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mid-14c., hengestman, later henshman (mid-15c.) "high-ranking servant (usually of gentle birth), attendant upon a king, nobleman, etc.," originally "groom," probably from man (n.) + Old English hengest "horse, stallion, gelding," from Proto-Germanic *hangistas (cf. Old Frisian hengst, Dutch hengest, German Hengst "stallion"), perhaps literally "best at springing," from PIE *kenku- (cf. Greek kekiein "to gush forth;" Lithuanian sokti "to jump, dance;" Breton kazek "a mare," literally "that which belongs to a stallion").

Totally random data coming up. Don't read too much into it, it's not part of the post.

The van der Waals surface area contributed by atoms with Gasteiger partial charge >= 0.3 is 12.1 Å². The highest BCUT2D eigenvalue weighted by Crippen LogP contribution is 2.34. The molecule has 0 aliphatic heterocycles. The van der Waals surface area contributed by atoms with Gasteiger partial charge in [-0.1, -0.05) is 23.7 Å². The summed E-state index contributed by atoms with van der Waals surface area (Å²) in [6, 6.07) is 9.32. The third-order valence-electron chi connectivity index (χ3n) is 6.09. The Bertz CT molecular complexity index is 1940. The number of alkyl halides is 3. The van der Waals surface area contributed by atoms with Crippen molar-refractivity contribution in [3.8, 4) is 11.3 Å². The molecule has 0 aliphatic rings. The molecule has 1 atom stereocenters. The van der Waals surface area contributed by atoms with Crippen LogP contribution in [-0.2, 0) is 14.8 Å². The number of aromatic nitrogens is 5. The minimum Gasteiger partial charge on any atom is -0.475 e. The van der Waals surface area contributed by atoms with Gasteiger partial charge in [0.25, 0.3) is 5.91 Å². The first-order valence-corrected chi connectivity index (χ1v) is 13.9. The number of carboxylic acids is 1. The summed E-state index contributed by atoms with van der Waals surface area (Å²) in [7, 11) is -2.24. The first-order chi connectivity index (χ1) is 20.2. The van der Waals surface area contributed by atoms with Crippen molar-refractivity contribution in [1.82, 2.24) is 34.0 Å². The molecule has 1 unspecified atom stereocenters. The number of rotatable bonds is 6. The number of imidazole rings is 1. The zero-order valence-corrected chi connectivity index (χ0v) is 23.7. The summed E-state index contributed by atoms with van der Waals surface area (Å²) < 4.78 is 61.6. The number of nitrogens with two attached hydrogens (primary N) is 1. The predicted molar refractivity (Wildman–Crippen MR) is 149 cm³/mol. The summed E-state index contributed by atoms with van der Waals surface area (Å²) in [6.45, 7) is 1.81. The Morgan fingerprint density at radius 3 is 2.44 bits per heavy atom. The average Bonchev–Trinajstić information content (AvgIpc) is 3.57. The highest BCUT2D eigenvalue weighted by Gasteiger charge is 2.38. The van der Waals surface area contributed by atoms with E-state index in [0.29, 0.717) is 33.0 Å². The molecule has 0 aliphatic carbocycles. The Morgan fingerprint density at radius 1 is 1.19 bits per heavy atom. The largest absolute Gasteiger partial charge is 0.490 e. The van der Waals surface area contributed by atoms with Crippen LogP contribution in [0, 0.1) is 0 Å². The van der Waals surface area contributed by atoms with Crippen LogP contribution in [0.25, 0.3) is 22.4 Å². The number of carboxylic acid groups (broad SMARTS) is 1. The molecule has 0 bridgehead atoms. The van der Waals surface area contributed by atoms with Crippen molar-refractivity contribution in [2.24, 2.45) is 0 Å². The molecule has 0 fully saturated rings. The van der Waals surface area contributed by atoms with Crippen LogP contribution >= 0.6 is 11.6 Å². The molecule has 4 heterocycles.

Perhaps modeled on Old Norse compound hesta-maðr "horse-boy, groom." The word became obsolete in England but was retained in Scottish as "personal attendant of a Highland chief," in which sense Scott revived it in literary English from 1810. Sense of "obedient or unscrupulous follower" is first recorded 1839, probably based on a misunderstanding of the word as used by Scott.